ADVISOR: Both structured and unstructured P2P systems have their pros and cons. Combining the two might be useful to handle complex queries and churn better in addition to providing O
)) guarantees. 3
(In P2P systems, node/network dynamics resulting in routing-table updates and/or data movement is known as churn) You should understand that our earlier design for the platform 1
is similar to superpeer-based loosely structured P2P systems (such as Kazaa, http://www.kazaa.com/us/index.htm). The main disadvantage of such systems is that handling superpeer failures isn't easy. So, we're looking at combining only structured and unstructured P2P systems now. How would you combine the two to build the required platform?
VENKAT: The unstructured layer restricts metadata replication to zones or clusters, making it easier to maintain metadata consistency. In addition, it allows neighborhood formation based on node capabilities (computing power, memory, data storage capability, and so on). The structured layer stores information required to recover from failures with O(log( N)) guarantees.
VIJAY: However, we can't use the two-layer P2P routing substrate directly as the required platform. First, it doesn't address data management issues. Furthermore, it might not provide a good abstraction for programmers.
ADVISOR: We can develop a scalable, reconfigurable shared-object space over this two-layer architecture. It will incorporate mechanisms to maintain replicated data (and metadata). It must also provide a shared-object abstraction over a wide-area distributed system. But has anyone else tried this approach?
VENKAT: Gabriel Antoniu, Luc Bougé, and Mathieu Jan have attempted to unify P2P systems and distributed shared memory. 4
Their approach uses a JXTA ( http://www.jxta.org) multicast primitive to ensure consistency. This might be unreliable. It also needs total ordering, so it might not scale up. And, like all DSMs, it might suffer from false sharing. (False sharing in DSMs refers to the problem of sharing unwanted data because the sharing granularity is at the level of pages. Shared object spaces allow an application to specify the granularity of sharing, thereby avoiding false sharing.)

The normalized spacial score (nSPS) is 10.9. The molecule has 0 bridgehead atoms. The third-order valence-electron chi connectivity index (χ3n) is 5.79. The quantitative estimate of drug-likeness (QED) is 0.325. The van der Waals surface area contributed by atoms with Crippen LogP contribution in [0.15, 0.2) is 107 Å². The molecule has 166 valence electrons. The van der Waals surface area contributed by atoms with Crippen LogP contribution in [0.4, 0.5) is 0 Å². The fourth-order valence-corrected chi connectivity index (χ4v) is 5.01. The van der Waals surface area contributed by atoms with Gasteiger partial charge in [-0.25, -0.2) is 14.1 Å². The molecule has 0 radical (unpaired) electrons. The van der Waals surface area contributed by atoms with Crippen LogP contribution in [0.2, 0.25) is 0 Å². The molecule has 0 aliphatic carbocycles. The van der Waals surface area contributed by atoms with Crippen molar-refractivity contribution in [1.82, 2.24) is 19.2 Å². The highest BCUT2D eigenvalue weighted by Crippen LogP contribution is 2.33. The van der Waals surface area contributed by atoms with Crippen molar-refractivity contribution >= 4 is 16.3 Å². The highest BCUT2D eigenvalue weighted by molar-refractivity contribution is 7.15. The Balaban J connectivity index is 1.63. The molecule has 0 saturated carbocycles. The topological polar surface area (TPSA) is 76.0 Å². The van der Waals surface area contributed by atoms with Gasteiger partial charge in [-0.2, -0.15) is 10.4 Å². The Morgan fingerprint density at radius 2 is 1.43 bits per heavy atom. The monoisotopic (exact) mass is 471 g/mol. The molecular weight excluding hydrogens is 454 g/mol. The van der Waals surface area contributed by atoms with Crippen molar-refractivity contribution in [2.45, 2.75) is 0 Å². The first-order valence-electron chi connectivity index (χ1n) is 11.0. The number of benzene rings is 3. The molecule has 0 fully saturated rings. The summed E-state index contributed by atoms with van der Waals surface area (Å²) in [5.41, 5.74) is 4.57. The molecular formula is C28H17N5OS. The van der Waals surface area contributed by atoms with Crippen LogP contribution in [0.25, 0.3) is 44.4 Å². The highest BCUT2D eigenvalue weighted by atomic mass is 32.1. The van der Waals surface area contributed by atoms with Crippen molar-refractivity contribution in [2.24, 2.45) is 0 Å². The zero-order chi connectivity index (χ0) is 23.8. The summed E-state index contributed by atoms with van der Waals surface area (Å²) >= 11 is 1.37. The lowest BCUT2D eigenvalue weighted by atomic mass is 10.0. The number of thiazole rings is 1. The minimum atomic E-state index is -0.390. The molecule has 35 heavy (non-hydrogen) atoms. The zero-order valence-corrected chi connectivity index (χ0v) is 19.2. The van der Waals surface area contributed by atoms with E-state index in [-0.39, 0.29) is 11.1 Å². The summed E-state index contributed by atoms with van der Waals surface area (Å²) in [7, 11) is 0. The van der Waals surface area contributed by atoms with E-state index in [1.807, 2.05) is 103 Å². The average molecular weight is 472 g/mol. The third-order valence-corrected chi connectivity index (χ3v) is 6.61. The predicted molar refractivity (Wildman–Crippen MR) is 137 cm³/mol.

VIJAY: Globe is a large-scale shared-object space, 5
but it uses a tree-based mechanism for object lookups. In contrast, we use DHTs for object lookup. Consequently, we can handle failures, while Globe can't.
ADVISOR: So, our approach of developing a replication service using a scalable, reconfigurable shared-object space realized over a two-layer P2P architecture appears unique. However, we need to benchmark the platform to test the performance. Also, we must look at key issues in designing the replication service itself, including data redundancy and efficient data placement strategies to minimize computation time and bandwidth.
We're investigating this idea and will tell you more after our next tea conversation. (A prototype of the Vishwa data grid has been developed since this discussion and is available for download, http://dos.iitm.ac.in/Vishwa.)
A. Vijay Srinivas
is a PhD research scholar in the Distributed and Object Systems Lab at the Department of Computer Science and Engineering of the Indian Institute of Technology Madras. Contact him at firstname.lastname@example.org.
M. Venkateswara Reddy
is an MS research scholar in the Distributed and Object Systems Lab at the Department of Computer Science and Engineering of the Indian Institute of Technology Madras. Contact him at email@example.com.
is a professor at the Department of Computer Science and Engineering of the Indian Institute of Technology Madras. Contact him at firstname.lastname@example.org.